It had been a busy week for Chivas USA, which spent all of Thursday attempting to turn around the fortunes of a season that was looking dismal every week. First came the trade for veteran Center Back Danny Califf, which was then followed by the trade for promising striker Juan Agudelo from New York. Both players were in the starting lineup, Agudelo played 76 minutes before giving way to Juan Pablo Angel while Califf played the entire match.
“It’s huge confidence wise and huge for this club,” Agudelo said of the win. “Some people underestimate us, but its two teams that fight for the same stadium.”
This time around, it was Chivas USA’s turn to get the breaks, it started in the 70th minute, when Oswaldo Minda played a long ball into the penalty area, Galaxy keeper Brian Perk came out to punch it away, which he did, but also collided with Agudelo, leaving an open net. Striker Jose Correa looked to bury the open netter, but LA Center Back David Junior Lopes handled the ball at the goal line, leaving referee Mark Geiger with no other choice but to whistle for the penalty spot and eventually end Lopes’ night early with a straight red card. Even the penalty shot had its moments, as Corea buried the initially penalty shot, but was called back due to apparent encroachment, but that didn’t stop Corea from burying the second try to put Chivas in front. The Galaxy fought on, but being a man short eventually wore down the Galaxy in the end.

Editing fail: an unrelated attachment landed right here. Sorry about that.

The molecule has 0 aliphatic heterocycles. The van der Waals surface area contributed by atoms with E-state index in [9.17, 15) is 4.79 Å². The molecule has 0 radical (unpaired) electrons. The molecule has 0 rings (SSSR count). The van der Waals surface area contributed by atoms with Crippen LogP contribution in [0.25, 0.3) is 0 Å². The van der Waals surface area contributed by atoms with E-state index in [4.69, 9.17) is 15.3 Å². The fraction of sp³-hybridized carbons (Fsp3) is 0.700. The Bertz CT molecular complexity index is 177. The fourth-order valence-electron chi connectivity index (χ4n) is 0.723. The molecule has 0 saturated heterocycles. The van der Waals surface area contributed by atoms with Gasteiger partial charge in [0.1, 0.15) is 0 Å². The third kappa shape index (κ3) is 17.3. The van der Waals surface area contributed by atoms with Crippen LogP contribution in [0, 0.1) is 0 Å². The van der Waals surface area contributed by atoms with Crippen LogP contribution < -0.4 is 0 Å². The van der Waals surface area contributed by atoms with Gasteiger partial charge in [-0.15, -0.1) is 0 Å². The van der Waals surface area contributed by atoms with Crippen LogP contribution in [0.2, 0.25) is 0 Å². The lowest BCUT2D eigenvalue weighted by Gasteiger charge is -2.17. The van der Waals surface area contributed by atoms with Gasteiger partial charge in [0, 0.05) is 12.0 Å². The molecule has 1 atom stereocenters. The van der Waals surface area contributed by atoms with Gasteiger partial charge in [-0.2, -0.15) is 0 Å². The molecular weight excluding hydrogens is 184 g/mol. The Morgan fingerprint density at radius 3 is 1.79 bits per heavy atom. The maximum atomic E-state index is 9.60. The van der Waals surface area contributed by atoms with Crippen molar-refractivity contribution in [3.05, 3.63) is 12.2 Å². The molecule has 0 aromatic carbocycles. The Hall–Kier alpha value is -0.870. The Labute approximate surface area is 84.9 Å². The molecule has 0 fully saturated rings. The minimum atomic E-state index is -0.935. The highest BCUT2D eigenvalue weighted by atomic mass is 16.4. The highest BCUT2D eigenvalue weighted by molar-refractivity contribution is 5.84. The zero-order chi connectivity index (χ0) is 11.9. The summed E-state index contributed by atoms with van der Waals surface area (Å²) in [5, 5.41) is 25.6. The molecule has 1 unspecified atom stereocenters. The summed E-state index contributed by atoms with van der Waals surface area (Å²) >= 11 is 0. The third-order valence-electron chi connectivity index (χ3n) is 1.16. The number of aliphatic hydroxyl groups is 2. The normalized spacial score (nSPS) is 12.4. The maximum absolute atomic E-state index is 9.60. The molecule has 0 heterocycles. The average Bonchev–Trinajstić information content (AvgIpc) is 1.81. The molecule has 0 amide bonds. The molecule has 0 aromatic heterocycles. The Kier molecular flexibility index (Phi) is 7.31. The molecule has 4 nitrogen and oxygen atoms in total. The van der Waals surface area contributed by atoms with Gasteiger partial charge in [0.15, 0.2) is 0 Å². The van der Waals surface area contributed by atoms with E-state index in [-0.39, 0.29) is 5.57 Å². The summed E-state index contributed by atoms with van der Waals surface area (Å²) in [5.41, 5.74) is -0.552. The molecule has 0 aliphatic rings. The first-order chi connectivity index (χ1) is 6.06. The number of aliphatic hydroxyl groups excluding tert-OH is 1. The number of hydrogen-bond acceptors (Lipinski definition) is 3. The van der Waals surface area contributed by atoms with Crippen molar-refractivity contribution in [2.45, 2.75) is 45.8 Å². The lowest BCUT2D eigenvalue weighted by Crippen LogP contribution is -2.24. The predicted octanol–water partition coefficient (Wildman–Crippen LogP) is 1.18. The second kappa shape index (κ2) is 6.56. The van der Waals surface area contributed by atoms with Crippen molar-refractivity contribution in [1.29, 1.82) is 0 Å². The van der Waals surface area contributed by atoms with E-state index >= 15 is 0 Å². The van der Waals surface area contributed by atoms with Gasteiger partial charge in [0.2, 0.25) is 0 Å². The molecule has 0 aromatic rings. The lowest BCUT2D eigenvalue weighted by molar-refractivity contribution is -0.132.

“I thought that was a pretty good game,” Galaxy head coach Bruce Arena said. “The difference in the game was that we did poorly with the chances we created.”
The first half was even, with Chivas USA outshooting the Galaxy 8-7 during the first 45 minutes. The Galaxy’s best chance came in the opening minutes when a Chivas turnover enabled Marcelo Sarvas to collect a loose ball well inside Chivas territory and shoot for goal, but missed wide left. Chivas USA though came the closest to getting on the scoreboard when Miller Bonalos stole a ball from near midfield and broke for goal. Bolanos then unleashed a laser that beat Brian Perk, but did not beat the near post, instead, bouncing off that post and harmlessly back into play.
“I was really pleased with the way we started out the game,” Fraser said. “We were able to make ourselves pretty dangerous early and for most of the time, it seemed we were on the verge of being very dangerous.”